would deal with those interests. As well, by placing a
military base in Liberia, the U.S. would have to interfere
in Liberia politics in order to ensure that those who
succeed in obtaining power in Liberia are subservient
to U.S. interests. If this is not neo-colonialism, then
what is it?
The Bush Administration’s militaristic approach
leads to an Africa policy that provides more weapons,
equipment, and military hardware than schools. By helping
to build machineries of repression, these policies reinforce
undemocratic practices and reward leaders responsive not
to the interests or needs of their people but to the demands
and dictates of U.S. military agents. Making military
force a higher priority than development and diplomacy
creates an imbalance that can encourage irresponsible
regimes to use U.S. sourced military might to oppress
their own people, now or potentially in the future. These
fatally flawed Bush Administration policies create instability,
foment tensions, and lead to a less secure world.
What Africa needs least is U.S. military expansion on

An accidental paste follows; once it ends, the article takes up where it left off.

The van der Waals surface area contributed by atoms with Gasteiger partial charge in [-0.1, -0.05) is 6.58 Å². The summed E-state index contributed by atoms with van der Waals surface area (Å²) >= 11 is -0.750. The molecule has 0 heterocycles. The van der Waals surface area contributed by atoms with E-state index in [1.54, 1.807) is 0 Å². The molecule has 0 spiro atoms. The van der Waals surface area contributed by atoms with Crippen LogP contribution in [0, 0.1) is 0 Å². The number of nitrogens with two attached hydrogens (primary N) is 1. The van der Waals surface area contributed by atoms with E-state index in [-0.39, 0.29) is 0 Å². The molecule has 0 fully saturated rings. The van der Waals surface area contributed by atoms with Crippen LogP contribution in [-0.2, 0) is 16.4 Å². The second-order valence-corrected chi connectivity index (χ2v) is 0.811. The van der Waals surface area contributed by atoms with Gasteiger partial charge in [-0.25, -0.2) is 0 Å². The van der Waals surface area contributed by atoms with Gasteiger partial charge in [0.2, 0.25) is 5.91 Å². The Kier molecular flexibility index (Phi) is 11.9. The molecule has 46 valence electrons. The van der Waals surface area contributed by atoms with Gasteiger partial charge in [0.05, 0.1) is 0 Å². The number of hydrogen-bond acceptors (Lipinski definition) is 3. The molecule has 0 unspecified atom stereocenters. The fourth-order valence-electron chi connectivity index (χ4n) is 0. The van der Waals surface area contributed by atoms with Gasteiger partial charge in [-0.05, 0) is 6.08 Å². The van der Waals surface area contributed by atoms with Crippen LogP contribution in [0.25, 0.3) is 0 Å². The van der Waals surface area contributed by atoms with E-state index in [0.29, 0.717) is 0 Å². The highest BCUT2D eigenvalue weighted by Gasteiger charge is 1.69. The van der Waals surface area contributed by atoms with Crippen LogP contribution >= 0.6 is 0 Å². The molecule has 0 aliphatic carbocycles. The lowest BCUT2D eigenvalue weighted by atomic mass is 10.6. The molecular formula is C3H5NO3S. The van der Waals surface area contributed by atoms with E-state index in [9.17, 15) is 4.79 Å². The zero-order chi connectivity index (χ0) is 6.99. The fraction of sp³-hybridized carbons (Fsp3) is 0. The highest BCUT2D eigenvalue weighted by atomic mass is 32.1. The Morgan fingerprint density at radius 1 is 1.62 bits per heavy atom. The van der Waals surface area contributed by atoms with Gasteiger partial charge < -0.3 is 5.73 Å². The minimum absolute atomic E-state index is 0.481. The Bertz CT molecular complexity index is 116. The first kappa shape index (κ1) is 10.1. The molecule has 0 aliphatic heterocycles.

the continent (and elsewhere in the world). What Africa
needs most is its own mechanism to respond to peacemaking
priorities. Fifty years ago, Kwame Nkrumah sounded the
clarion call for a “United States of Africa”.
One central feature of his call was for an Africa Military
High Command. Today, as the African Union deliberates
continental governance, there couldn’t be a better
time to reject U.S. military expansion and push forward
African responses to Africa’s priorities.
Africom must be rejected at all cost. Further, Liberia,
long suffering the effects of militaristic "assistance"
from the United States, would be the worst possible base.
Ezekiel Pajibo is Executive Director of the Liberia-Based
Center for Democratic Empowerment. Emira Woods is co-director
of Foreign Policy In Focus at the Washington-Based Institute
for Policy Studies
© 2007 by The Perspective